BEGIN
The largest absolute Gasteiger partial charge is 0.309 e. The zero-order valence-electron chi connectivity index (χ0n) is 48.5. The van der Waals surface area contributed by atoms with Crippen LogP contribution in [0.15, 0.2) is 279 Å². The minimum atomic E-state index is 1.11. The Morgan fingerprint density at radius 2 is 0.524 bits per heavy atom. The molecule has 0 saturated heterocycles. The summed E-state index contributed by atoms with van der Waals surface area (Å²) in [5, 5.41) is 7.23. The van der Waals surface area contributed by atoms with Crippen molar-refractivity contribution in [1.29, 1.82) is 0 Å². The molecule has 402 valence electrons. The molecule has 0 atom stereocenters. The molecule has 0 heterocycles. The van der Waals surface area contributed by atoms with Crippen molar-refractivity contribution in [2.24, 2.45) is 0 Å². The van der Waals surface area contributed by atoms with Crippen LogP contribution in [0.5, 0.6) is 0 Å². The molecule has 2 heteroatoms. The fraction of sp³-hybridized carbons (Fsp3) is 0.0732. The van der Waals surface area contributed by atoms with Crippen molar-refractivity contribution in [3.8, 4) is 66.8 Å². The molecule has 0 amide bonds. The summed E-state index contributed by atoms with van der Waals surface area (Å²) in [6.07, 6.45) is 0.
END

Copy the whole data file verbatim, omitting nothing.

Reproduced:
The largest absolute Gasteiger partial charge is 0.309 e. The zero-order valence-electron chi connectivity index (χ0n) is 48.5. The van der Waals surface area contributed by atoms with Crippen LogP contribution in [0.15, 0.2) is 279 Å². The minimum atomic E-state index is 1.11. The Morgan fingerprint density at radius 2 is 0.524 bits per heavy atom. The molecule has 0 saturated heterocycles. The summed E-state index contributed by atoms with van der Waals surface area (Å²) in [5, 5.41) is 7.23. The van der Waals surface area contributed by atoms with Crippen molar-refractivity contribution in [1.29, 1.82) is 0 Å². The molecule has 402 valence electrons. The molecule has 0 atom stereocenters. The molecule has 0 heterocycles. The van der Waals surface area contributed by atoms with Crippen molar-refractivity contribution in [2.24, 2.45) is 0 Å². The van der Waals surface area contributed by atoms with Crippen LogP contribution in [0.5, 0.6) is 0 Å². The molecule has 2 heteroatoms. The fraction of sp³-hybridized carbons (Fsp3) is 0.0732. The van der Waals surface area contributed by atoms with Crippen molar-refractivity contribution in [3.8, 4) is 66.8 Å². The molecule has 0 amide bonds. The summed E-state index contributed by atoms with van der Waals surface area (Å²) in [6.07, 6.45) is 0.